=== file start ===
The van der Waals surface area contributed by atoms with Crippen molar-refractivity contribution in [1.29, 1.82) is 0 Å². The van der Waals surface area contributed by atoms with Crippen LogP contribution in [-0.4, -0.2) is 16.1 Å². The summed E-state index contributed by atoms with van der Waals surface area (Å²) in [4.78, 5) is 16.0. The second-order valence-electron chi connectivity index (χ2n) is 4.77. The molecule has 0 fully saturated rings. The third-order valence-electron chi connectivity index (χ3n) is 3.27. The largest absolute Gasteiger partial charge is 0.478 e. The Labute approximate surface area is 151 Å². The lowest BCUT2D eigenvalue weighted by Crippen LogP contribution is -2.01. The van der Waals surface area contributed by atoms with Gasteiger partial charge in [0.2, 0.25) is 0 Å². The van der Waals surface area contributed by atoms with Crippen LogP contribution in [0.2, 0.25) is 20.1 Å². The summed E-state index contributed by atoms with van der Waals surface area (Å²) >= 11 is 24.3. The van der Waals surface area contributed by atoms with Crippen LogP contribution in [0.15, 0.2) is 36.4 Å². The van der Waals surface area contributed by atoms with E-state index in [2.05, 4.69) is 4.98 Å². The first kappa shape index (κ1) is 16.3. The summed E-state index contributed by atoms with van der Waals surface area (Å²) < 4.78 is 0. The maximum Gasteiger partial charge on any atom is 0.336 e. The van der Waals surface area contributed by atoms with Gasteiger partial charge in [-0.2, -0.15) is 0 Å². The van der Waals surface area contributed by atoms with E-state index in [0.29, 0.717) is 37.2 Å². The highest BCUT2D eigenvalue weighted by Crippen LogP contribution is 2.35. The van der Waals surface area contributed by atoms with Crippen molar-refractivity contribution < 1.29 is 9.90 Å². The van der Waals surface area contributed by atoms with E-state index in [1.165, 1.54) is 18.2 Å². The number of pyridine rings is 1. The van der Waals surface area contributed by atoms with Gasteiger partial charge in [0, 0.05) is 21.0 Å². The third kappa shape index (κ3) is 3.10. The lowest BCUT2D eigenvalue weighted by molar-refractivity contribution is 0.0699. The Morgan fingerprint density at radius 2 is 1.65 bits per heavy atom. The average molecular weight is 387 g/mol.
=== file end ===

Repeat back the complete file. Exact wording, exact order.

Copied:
The van der Waals surface area contributed by atoms with Crippen molar-refractivity contribution in [1.29, 1.82) is 0 Å². The van der Waals surface area contributed by atoms with Crippen LogP contribution in [-0.4, -0.2) is 16.1 Å². The summed E-state index contributed by atoms with van der Waals surface area (Å²) in [4.78, 5) is 16.0. The second-order valence-electron chi connectivity index (χ2n) is 4.77. The molecule has 0 fully saturated rings. The third-order valence-electron chi connectivity index (χ3n) is 3.27. The largest absolute Gasteiger partial charge is 0.478 e. The Labute approximate surface area is 151 Å². The lowest BCUT2D eigenvalue weighted by Crippen LogP contribution is -2.01. The van der Waals surface area contributed by atoms with Gasteiger partial charge in [0.2, 0.25) is 0 Å². The van der Waals surface area contributed by atoms with Crippen LogP contribution in [0.2, 0.25) is 20.1 Å². The summed E-state index contributed by atoms with van der Waals surface area (Å²) >= 11 is 24.3. The van der Waals surface area contributed by atoms with Crippen LogP contribution in [0.15, 0.2) is 36.4 Å². The van der Waals surface area contributed by atoms with E-state index in [2.05, 4.69) is 4.98 Å². The first kappa shape index (κ1) is 16.3. The summed E-state index contributed by atoms with van der Waals surface area (Å²) < 4.78 is 0. The maximum Gasteiger partial charge on any atom is 0.336 e. The van der Waals surface area contributed by atoms with Gasteiger partial charge in [-0.2, -0.15) is 0 Å². The van der Waals surface area contributed by atoms with E-state index in [0.29, 0.717) is 37.2 Å². The highest BCUT2D eigenvalue weighted by Crippen LogP contribution is 2.35. The van der Waals surface area contributed by atoms with Crippen molar-refractivity contribution < 1.29 is 9.90 Å². The van der Waals surface area contributed by atoms with E-state index in [1.165, 1.54) is 18.2 Å². The number of pyridine rings is 1. The van der Waals surface area contributed by atoms with Gasteiger partial charge in [0, 0.05) is 21.0 Å². The third kappa shape index (κ3) is 3.10. The lowest BCUT2D eigenvalue weighted by molar-refractivity contribution is 0.0699. The Morgan fingerprint density at radius 2 is 1.65 bits per heavy atom. The average molecular weight is 387 g/mol.